Art and science dovetail at Yale University exhibition opening Feb. 17
NEW HAVEN, Conn. — The Yale University Art Gallery will present Crafting Worldviews: Art and Science in Europe, 1500–1800, an exhibition that showcases nearly 100 objects from across Yale University’s collections, including the gallery, the Yale Peabody Museum, the Beinecke Rare Book and Manuscript Library, the Harvey Cushing/John Hay Whitney Medical Library, the Yale Center for British Art, and the Lewis Walpole Library, as well as the collection of Thomas Lentz, Professor Emeritus of cell biology at the Yale University School of Medicine. The show will open on February 17 and remain on view through June 25.
Co-organized by Jessie Park, the Nina and Lee Griggs assistant curator of European art, and Paola Bertucci, associate professor, history of science and medicine program at Yale University and curator of the history of science and technology division, Yale Peabody Museum, Crafting Worldviews examines the inseparable relationship among art, science, and European colonialism from the 16th through the 18th century — an era of voyage, trade and Europe’s territorial dominance on a global scale.
The works featured in this multidisciplinary exhibition cross the modern-day boundaries
of art and science and range from the everyday, such as books, maps, globes, drafting tools, microscopes, playing cards and sundials, to the more unusual, such as a hand-cranked model of the solar system, an automaton clock and anatomical figures carved in ivory. Crafted from both locally and globally obtained materials, including brass, ivory, mahogany and ebony, these objects are remarkable not just for their exquisite design but also their intricate construction. Together, they illuminate the role that art and science have played in shaping Europeans’ understanding of the world and their place within it.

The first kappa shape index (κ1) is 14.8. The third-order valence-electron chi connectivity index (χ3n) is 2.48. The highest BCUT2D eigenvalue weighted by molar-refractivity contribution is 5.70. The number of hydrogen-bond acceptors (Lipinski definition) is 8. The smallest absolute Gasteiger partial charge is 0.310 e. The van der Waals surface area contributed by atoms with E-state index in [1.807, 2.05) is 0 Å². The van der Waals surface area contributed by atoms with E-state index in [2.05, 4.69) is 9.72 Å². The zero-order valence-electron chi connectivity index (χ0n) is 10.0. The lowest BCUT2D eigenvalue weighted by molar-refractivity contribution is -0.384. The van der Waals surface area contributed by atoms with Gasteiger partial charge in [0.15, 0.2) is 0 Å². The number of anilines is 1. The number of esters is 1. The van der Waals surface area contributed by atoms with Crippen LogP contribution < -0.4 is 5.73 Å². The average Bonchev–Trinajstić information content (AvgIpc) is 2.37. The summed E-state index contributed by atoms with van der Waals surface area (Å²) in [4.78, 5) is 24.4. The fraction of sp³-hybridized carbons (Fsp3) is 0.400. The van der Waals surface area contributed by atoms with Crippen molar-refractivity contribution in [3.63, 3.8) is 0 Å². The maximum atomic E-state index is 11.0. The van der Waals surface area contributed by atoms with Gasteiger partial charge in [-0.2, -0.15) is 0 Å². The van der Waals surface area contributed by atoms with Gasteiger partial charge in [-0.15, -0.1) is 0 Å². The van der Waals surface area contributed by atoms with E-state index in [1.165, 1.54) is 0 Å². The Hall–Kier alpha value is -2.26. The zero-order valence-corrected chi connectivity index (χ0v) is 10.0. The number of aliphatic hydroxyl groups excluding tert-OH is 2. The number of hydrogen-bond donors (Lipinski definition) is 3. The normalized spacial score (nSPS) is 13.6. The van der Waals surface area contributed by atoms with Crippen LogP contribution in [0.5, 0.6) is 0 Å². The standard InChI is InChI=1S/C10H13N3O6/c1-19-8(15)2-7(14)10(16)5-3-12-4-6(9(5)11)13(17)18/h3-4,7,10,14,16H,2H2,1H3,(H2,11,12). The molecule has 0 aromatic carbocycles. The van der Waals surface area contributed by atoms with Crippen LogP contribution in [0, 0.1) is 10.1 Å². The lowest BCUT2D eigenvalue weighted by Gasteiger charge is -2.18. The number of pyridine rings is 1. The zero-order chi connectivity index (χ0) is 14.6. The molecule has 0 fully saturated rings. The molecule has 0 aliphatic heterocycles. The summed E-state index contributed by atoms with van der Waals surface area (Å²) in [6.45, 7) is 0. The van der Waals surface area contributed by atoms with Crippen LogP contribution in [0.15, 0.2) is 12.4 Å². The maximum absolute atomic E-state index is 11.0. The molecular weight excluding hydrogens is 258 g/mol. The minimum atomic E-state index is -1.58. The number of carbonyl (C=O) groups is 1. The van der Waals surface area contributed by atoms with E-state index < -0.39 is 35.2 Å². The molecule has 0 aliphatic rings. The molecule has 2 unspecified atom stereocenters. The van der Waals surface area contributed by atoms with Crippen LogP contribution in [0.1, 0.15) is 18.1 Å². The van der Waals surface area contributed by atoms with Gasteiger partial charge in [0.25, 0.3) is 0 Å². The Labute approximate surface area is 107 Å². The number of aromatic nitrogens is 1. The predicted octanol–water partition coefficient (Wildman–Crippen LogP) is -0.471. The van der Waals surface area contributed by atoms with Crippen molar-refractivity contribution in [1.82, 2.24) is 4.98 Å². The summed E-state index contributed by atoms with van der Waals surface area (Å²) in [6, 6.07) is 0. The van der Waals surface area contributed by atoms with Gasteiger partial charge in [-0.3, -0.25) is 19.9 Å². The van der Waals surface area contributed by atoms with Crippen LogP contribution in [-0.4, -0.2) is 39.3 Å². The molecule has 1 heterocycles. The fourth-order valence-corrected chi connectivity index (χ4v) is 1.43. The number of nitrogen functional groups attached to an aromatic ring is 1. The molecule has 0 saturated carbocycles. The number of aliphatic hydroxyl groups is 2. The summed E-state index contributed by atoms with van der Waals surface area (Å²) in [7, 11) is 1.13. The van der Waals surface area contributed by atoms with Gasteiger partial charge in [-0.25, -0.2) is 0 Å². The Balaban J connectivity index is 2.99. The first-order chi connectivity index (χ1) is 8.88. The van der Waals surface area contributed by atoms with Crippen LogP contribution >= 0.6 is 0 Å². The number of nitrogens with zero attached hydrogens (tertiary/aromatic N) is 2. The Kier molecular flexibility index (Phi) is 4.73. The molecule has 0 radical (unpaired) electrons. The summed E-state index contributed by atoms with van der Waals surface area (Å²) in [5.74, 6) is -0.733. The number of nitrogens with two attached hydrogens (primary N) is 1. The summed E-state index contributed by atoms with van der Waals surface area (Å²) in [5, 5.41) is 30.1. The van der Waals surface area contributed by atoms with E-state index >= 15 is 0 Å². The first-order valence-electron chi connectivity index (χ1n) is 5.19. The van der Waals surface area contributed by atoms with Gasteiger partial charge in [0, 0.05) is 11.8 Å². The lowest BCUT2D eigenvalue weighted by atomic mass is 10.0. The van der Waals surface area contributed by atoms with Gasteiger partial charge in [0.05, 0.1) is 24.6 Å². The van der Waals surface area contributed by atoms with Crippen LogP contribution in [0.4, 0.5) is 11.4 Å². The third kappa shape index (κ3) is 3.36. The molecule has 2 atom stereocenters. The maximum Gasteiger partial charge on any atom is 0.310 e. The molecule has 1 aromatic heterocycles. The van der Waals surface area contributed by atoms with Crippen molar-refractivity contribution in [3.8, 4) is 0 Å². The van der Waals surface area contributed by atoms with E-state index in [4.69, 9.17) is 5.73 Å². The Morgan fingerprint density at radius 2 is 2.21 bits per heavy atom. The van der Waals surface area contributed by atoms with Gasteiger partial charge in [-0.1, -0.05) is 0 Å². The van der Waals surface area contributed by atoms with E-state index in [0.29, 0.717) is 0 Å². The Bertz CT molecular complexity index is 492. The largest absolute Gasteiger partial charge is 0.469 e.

The exhibition also addresses the intellectual, artistic and scientific foundations of European colonialism, whose legacy continues in the present. According to Jessie Park, “In our current age of reckoning with racism and exploitation, we found it imperative to call our attention to the foundations of such forms of injustice. Visitors will encounter not only objects of noteworthy craftsmanship but also the realities of their production and consumption in the era of colonialism, which laid the groundwork for ongoing discrimination.”
Paola Bertucci notes that, for her, the exhibition “is a dream come true. I’ve always wanted to display scientific instruments to tell stories that we don’t typically associate with science. Early modern scientific instruments are usually presented in art museums as intriguing marvels. I was eager to emphasize instead the role of these objects in shaping European taste, everyday life, and a sense of superiority toward other cultures.”
To assist the cocurators in sensitively addressing the topics presented in the exhibition, the gallery formed an advisory committee. Members included Salwa Abdussabur (founder and creative director, Black Haven), Marisa Bass (professor, history of art, Yale University), Adrienne L. Childs (independent scholar), Meleko Mokgosi (associate professor and director of graduate studies, painting/printmaking, Yale School of Art), Ayesha Ramachandran (associate professor, comparative literature, Yale University), Romita Ray (associate professor and director of undergraduate studies, history of architecture, Syracuse University), and Carolyn Roberts (assistant professor, history of science and history of medicine, and African American studies, Yale University). Their insights were crucial for shaping this project.
Visit the website of the Yale University Art Gallery and see its dedicated page for Crafting Worldviews: Art and Science in Europe, 1500–1800.